Misericordia di Earache – by Andy Shepherd


Clearly, on the face of it this isn’t going to be an interesting blog post.  I mean, how much is there really to say about the volume of ambulance sirens in Florence?  Not much admittedly, but the chances are that if anybody has ever said anything to you about it before you probably couldn’t hear them on account of severe hearing damage.  And so, we’re reduced to this.  Legally deaf and only able to coherently communicate through the written word. Not that I’m trivializing the purpose of the ambulances, you understand, or even suggesting that they lower the volume of the siren.  In fact, I’m not suggesting any kind of reasonable solution.  Just whining about a problem and being entirely unhelpful and unproductive in doing so.  So in short: Ambulance sirens in Florence are really, really loud and there’s nothing that any of us can do about it.  There you go, I told you there wasn’t much to say…

In closing, I thought I’d offer a short list of completely unfeasible solutions (thus not contradicting what I said a second ago about not offering reasonable solutions):

1. Sabotage

Pros: About an hour of silence before they fix them all again.

Cons: Very time consuming.  Technical expertise required, unless a simple clogging method is used.  Would most likely lead to at least one manslaughter charge.

2. Mass protests (You know.  Like the one’s the kids with the megaphones and sheets painted with slogans do every so often)

Pros: Erm, none spring to mind.  Chance to get outside for a little while?

Cons: Probably very difficult to garner enough support for it considering what we’re talking about is a minor annoyance rather than a genuine problem.  Again, would probably lead to some kind of arrest.

3. Sternly worded letters to the Mayor, Prime Minister, President, President of the European Commission and Secretary General of the U.N.

Pros: A fleeting feeling of self-importance.  The chance to show off to your friends by telling them you’re “in communication with Ban-Ki Moon over the issue and are working together to try and find a resolution suitable to all parties.”

Cons: Waste of paper.  They definitely wouldn’t give a toss.

4. Just putting up with it (I seemingly have contradicted myself now.  This is a perfectly reasonable solution).

Pros: Really, really easy.  Everybody is already well practiced in doing so, meaning no special training is required.  The only option.

Cons: No change in situation.  Increased hearing damage for all.

So, that’s that I suppose.  I was planning on doing five suggestions, but it all got a bit too silly.  If anybody comes up with anything else, feel free to comment (presuming he few people who do read manage to get past the first sentence)…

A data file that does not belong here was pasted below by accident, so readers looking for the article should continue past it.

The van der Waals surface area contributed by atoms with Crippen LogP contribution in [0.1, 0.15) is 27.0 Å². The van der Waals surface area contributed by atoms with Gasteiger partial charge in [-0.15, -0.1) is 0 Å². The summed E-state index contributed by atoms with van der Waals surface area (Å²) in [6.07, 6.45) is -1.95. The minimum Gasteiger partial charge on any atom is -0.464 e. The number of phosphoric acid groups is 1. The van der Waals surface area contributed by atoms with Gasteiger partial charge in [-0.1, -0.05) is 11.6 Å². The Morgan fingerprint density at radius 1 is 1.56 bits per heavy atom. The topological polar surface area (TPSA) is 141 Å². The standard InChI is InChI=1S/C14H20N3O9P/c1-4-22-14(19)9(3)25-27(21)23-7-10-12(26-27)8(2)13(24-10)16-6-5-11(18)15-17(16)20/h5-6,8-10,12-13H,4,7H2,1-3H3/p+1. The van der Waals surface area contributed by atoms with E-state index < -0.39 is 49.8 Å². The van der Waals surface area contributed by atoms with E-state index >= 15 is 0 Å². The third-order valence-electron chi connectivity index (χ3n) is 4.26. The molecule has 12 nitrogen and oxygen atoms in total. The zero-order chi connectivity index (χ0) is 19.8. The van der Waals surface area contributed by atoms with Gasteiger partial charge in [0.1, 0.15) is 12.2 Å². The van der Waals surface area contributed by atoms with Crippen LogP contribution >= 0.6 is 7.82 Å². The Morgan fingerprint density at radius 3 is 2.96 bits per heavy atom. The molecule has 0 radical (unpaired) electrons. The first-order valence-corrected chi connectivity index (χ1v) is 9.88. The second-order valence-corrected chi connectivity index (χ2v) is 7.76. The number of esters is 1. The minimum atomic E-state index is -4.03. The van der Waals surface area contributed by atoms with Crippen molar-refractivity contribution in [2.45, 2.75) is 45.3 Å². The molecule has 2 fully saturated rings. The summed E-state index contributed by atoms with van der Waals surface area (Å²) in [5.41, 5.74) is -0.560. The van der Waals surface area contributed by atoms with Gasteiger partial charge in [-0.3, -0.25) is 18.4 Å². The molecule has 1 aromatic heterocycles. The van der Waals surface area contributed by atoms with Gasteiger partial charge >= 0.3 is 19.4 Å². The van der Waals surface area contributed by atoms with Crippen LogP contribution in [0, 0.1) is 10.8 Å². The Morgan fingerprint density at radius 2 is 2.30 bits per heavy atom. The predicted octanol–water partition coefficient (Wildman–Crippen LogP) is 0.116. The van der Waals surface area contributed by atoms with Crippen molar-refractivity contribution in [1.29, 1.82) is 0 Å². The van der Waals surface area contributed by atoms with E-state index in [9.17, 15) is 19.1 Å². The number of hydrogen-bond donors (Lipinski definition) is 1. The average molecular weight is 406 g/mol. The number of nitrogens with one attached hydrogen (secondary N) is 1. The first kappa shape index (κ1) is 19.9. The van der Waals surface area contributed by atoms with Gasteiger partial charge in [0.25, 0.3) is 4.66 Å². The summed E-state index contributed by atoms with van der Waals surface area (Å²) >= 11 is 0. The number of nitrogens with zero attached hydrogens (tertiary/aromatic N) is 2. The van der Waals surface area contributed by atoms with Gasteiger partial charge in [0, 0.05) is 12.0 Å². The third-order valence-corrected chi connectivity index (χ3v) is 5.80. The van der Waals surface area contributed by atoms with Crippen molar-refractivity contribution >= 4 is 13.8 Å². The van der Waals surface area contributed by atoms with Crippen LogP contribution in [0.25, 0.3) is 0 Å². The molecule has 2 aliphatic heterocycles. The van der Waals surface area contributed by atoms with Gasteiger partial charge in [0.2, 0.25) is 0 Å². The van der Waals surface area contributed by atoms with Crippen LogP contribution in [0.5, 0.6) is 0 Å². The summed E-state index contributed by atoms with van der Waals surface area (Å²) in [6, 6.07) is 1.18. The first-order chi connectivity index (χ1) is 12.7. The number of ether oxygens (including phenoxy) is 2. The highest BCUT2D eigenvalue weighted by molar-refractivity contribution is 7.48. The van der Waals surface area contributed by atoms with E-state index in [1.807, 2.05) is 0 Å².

Grand Theft Bicycle: A Florentine Tradition – By Andy Shepherd

It only takes a few minutes walking the city of Florence to realise just how important bikes are to the people who live here.  For those of us who own bikes this relatively small city is made even smaller, and even a quick trip to the supermarket can be transformed from a slow, sweltering trudge to a moderately exciting, substantially quicker comute, especially when traditional Italian road laws are observed (i.e. ignoring the legally prescribed direction of the traffic).

The advantages of owning a bike are not limted to mere practicality: the world outside and on the periphery of the city are also opened up, with local gardens, rivers, beaches and trails being substantially easier to reach.  So what do you have to lose?  Go out and buy a bike!

Or don’t…  The truth is you probably won’t have it for more than a few weeks before some ne’re do well with a well equiped tool box rides off into the night with it.

With bike thefts at near comical levels, even serial victims will rarely meet their latest misfortune with anything more than a shrug and a possible, “Oh shit.  My bike got stolen again!”  Then will walk off reluctantly content in the fact that their bike is gone forever, never to be seen again.  Of course, it won’t be that last time the bike hits the streets of the city.  Within a few days it’ll be back with a new owner (and new lock), happily ignorant of the fact that they’re riding a stolen bike, and of the fact that they themselves probably won’t be its last owner.

Having borrowed one of the shiny new bikes we have in our office for a couple of hours last week I felt confident that it wasn’t at risk.  How could it be?  I’m only leaving it locked up here for an hour!  On via dei Benci too, and it’s only 10pm!  Yeah, it’ll be fiiiiinnnneee…  I won’t put any more effort into setting the scene, you know where I’m going with it.

Having lived here for nearly three years, I’ve seen countless instances of friends having their bikes stolen and invariably greeting their discovery with the usual casual acceptance.  However, this was my first personal experience of such a theft.  I returned to the place I locked the bike (in amongst twenty or thirty other bikes, most in various states of disrepair or decomposition) to the (sort of ) shock that the spot I had taken before was now occupied by a completely different bike.  This being my first experience of such an incident, I looked around the area, double checking that I hadn’t made a mistake.  However, I could never muster the confusion and anger that a similar theft in my own country would have caused.  Not that England is any safer you understand, but simply because whether you are a regular victim or not, it is a generally accepted risk of being a bike owner in Florence.

The moral of the story… Don’t get a nice bike!  Crap bikes live longer!  Now I’m going to the hardware store to buy me some bolt cutters… I’m clearly in the wrong business.